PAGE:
Marketers must accept responsibility for the consequences of their activities and make every effort to ensure that their decisions, recommendations, and actions function to identify, serve, and satisfy all relevant publics: customers, organizations and society.

2. Marketers' Professional Conduct Must Be Guided By:




  • The basic rule of professional ethics: not knowingly to do harm.
  • The adherence to all applicable laws and regulations.
  • The accurate representation of their education, training, and experience.
  • The active support, practice, and promotion of this Code of Ethics.

3. Honesty And Fairness.

Marketers should uphold and advance the integrity, honor, and dignity of the marketing profession by:



  • Being honest in serving consumers, clients, employees, suppliers, distributors, and the public.
  • Not knowingly participating in conflict of interest without prior notice to all parties involved.
  • Establishing equitable fee schedules including the payment of receipt of usual, customary, and/or legal compensation for marketing exchanges.

4. Rights And Duties Of Parties In The Marketing Exchange Process.

Participants in the marketing exchange process should be able to expect that:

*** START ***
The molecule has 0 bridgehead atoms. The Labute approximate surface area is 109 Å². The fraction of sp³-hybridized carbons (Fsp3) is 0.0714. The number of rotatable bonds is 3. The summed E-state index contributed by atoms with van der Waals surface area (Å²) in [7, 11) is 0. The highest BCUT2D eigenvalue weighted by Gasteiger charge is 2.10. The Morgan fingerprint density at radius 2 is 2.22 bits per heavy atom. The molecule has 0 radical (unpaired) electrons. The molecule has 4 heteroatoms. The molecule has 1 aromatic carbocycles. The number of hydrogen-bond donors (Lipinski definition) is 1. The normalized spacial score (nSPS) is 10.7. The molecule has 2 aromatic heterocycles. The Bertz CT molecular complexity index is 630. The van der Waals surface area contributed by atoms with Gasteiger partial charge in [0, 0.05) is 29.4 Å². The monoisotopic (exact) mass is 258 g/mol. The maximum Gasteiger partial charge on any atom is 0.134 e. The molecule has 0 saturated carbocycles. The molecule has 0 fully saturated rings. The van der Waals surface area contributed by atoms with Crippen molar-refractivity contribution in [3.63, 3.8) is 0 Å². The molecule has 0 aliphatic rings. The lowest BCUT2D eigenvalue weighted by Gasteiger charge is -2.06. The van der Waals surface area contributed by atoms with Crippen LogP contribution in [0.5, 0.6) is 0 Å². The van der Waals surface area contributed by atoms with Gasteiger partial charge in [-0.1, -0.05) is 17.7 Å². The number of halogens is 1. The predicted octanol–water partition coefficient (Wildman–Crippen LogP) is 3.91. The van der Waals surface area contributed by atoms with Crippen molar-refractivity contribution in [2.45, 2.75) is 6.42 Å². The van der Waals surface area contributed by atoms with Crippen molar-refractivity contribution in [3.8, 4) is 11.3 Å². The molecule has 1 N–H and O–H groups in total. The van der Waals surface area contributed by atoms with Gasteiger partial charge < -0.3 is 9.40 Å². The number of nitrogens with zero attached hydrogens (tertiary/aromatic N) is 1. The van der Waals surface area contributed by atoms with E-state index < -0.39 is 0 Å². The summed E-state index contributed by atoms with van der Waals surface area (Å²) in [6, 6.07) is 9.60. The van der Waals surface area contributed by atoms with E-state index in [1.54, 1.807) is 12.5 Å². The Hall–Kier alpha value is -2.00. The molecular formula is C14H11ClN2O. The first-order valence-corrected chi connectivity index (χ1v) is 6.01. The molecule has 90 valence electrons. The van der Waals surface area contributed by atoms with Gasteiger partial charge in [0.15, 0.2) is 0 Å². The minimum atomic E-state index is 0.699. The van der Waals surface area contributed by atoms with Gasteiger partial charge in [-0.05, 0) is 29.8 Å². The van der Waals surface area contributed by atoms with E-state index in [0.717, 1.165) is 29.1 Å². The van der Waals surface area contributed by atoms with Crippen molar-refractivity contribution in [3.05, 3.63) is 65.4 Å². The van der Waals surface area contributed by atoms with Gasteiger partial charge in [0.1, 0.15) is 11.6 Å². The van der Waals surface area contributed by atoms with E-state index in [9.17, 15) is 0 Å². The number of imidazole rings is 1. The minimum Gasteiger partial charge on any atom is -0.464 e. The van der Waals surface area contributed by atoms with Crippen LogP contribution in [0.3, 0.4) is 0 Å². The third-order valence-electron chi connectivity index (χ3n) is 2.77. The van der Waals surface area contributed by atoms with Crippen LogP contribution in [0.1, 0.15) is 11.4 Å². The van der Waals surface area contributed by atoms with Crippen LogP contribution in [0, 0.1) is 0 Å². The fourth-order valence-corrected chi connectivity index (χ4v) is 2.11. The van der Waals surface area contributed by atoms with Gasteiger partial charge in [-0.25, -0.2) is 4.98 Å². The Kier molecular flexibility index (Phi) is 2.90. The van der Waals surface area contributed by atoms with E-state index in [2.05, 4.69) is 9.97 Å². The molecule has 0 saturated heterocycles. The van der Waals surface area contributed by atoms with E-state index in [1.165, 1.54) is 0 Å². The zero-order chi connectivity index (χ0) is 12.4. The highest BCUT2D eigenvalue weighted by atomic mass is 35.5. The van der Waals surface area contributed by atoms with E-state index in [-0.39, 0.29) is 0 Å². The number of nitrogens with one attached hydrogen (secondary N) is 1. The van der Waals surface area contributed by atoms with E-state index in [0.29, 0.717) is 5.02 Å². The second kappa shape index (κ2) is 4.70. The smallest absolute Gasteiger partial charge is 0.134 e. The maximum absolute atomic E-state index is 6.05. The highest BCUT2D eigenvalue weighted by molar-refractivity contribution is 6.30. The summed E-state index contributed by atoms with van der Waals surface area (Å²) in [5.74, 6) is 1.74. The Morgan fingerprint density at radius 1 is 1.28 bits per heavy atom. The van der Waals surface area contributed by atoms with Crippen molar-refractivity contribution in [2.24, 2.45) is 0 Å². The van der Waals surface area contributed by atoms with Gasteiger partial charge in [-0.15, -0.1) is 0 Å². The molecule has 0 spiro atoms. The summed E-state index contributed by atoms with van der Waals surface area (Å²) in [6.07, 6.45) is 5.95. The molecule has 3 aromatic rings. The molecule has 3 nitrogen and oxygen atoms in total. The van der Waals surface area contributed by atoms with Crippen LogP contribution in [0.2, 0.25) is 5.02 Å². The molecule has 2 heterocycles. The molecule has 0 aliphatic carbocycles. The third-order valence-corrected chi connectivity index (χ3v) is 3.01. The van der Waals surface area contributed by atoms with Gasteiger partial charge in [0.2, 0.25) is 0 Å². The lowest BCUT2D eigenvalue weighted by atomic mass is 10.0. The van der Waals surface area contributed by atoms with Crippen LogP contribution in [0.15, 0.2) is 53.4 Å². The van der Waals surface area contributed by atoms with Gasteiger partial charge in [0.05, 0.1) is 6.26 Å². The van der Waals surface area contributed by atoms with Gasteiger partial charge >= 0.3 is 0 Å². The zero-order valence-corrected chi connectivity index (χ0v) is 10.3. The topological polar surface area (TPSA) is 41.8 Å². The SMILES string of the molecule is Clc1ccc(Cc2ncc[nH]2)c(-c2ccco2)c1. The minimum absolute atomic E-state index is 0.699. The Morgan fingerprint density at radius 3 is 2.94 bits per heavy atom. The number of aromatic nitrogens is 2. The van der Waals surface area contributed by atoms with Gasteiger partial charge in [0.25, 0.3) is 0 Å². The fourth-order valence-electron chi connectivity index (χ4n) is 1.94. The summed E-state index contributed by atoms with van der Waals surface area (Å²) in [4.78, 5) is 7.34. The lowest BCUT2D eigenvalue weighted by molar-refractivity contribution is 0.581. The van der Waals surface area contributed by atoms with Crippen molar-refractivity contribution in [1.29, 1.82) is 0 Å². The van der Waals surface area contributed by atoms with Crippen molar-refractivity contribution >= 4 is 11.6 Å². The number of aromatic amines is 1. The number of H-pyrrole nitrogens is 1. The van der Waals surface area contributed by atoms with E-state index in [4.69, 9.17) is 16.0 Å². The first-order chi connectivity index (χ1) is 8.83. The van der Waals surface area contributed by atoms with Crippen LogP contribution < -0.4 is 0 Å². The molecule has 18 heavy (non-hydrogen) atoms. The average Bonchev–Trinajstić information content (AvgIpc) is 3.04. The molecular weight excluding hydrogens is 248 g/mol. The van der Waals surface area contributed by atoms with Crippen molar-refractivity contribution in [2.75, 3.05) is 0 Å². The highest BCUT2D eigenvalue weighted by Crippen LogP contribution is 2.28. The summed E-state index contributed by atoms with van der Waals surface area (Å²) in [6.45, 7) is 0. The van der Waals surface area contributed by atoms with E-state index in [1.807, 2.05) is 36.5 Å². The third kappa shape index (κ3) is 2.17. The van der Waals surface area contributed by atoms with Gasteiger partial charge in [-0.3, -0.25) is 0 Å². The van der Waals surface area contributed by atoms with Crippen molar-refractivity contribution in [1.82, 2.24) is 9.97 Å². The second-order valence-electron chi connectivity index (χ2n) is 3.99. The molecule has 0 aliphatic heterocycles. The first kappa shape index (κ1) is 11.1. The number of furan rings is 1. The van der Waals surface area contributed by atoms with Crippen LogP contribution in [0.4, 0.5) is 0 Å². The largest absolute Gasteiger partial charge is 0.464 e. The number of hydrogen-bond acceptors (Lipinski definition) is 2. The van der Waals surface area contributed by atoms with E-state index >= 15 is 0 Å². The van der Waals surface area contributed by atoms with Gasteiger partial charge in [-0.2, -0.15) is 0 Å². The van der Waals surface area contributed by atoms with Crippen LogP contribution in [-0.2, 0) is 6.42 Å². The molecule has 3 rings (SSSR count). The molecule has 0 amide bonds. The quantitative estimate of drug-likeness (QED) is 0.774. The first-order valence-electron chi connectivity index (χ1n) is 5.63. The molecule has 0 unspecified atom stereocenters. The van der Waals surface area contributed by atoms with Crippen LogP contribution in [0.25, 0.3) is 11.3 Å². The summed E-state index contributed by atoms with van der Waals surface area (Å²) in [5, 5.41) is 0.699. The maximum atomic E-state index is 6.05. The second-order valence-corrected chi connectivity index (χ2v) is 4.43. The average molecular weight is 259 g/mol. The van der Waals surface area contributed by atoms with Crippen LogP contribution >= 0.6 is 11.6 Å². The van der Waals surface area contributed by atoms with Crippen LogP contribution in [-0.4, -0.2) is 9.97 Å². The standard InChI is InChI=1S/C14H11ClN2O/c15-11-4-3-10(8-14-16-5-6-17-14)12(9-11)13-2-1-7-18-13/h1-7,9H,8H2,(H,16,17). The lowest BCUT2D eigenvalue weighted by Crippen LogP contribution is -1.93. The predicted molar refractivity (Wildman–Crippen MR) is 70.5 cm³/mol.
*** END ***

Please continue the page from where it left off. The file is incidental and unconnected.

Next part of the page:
• Products and services offered are safe and fit for their intended uses.
  • Communications about offered products and services are not deceptive.
  • All parties intend to discharge their obligations, financial and otherwise, in good faith.
  • Appropriate internal methods exist for equitable adjustment and/or redress of grievances concerning purchases.

© American Marketing Association, 2000. Reprinted with permission.
 

LIST OF THE MARKETER'S RESPONSIBILITIES

1. In The Area Of Product Development And Management:




  • Disclosure of all substantial risks associated with product or service usage.
  • Identification of any product component substitution that might materially change the product or impact on the buyer's purchase decision.
  • Identification of extra cost-added features.

2. In The Area Of Promotions:



  • Avoidance of false and misleading advertising.